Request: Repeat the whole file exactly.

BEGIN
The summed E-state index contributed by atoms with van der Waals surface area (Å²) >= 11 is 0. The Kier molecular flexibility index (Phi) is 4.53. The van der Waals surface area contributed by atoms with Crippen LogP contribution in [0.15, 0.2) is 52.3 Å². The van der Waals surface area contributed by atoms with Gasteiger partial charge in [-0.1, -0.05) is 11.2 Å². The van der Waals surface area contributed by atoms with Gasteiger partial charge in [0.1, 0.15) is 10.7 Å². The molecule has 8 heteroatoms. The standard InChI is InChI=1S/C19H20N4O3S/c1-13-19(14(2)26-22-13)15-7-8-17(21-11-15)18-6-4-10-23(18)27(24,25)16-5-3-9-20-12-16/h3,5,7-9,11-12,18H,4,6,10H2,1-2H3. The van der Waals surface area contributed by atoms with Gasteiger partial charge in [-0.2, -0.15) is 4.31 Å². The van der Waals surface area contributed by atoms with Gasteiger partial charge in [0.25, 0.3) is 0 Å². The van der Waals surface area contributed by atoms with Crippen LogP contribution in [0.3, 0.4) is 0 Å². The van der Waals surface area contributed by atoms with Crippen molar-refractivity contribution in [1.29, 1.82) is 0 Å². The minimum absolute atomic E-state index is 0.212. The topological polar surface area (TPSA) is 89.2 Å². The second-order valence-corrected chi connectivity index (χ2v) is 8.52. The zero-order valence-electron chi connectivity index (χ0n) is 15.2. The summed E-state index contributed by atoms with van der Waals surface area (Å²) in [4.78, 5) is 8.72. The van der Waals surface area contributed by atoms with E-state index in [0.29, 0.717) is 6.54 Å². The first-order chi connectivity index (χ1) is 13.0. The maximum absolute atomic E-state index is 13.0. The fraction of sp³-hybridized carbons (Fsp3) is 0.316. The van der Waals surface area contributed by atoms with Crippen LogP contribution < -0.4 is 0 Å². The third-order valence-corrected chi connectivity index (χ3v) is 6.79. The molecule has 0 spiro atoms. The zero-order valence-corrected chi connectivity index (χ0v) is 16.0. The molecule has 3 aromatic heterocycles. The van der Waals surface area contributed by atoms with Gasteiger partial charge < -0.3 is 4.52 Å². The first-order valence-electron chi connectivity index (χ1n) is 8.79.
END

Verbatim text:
The summed E-state index contributed by atoms with van der Waals surface area (Å²) >= 11 is 0. The Kier molecular flexibility index (Phi) is 4.53. The van der Waals surface area contributed by atoms with Crippen LogP contribution in [0.15, 0.2) is 52.3 Å². The van der Waals surface area contributed by atoms with Gasteiger partial charge in [-0.1, -0.05) is 11.2 Å². The van der Waals surface area contributed by atoms with Gasteiger partial charge in [0.1, 0.15) is 10.7 Å². The molecule has 8 heteroatoms. The standard InChI is InChI=1S/C19H20N4O3S/c1-13-19(14(2)26-22-13)15-7-8-17(21-11-15)18-6-4-10-23(18)27(24,25)16-5-3-9-20-12-16/h3,5,7-9,11-12,18H,4,6,10H2,1-2H3. The van der Waals surface area contributed by atoms with Gasteiger partial charge in [-0.2, -0.15) is 4.31 Å². The van der Waals surface area contributed by atoms with Gasteiger partial charge in [0.25, 0.3) is 0 Å². The van der Waals surface area contributed by atoms with Crippen LogP contribution in [0.3, 0.4) is 0 Å². The van der Waals surface area contributed by atoms with Crippen molar-refractivity contribution in [1.29, 1.82) is 0 Å². The minimum absolute atomic E-state index is 0.212. The topological polar surface area (TPSA) is 89.2 Å². The second-order valence-corrected chi connectivity index (χ2v) is 8.52. The zero-order valence-electron chi connectivity index (χ0n) is 15.2. The summed E-state index contributed by atoms with van der Waals surface area (Å²) in [4.78, 5) is 8.72. The van der Waals surface area contributed by atoms with E-state index in [0.29, 0.717) is 6.54 Å². The first-order chi connectivity index (χ1) is 13.0. The maximum absolute atomic E-state index is 13.0. The fraction of sp³-hybridized carbons (Fsp3) is 0.316. The van der Waals surface area contributed by atoms with Crippen LogP contribution < -0.4 is 0 Å². The third-order valence-corrected chi connectivity index (χ3v) is 6.79. The molecule has 0 spiro atoms. The zero-order valence-corrected chi connectivity index (χ0v) is 16.0. The molecule has 3 aromatic heterocycles. The van der Waals surface area contributed by atoms with Gasteiger partial charge < -0.3 is 4.52 Å². The first-order valence-electron chi connectivity index (χ1n) is 8.79.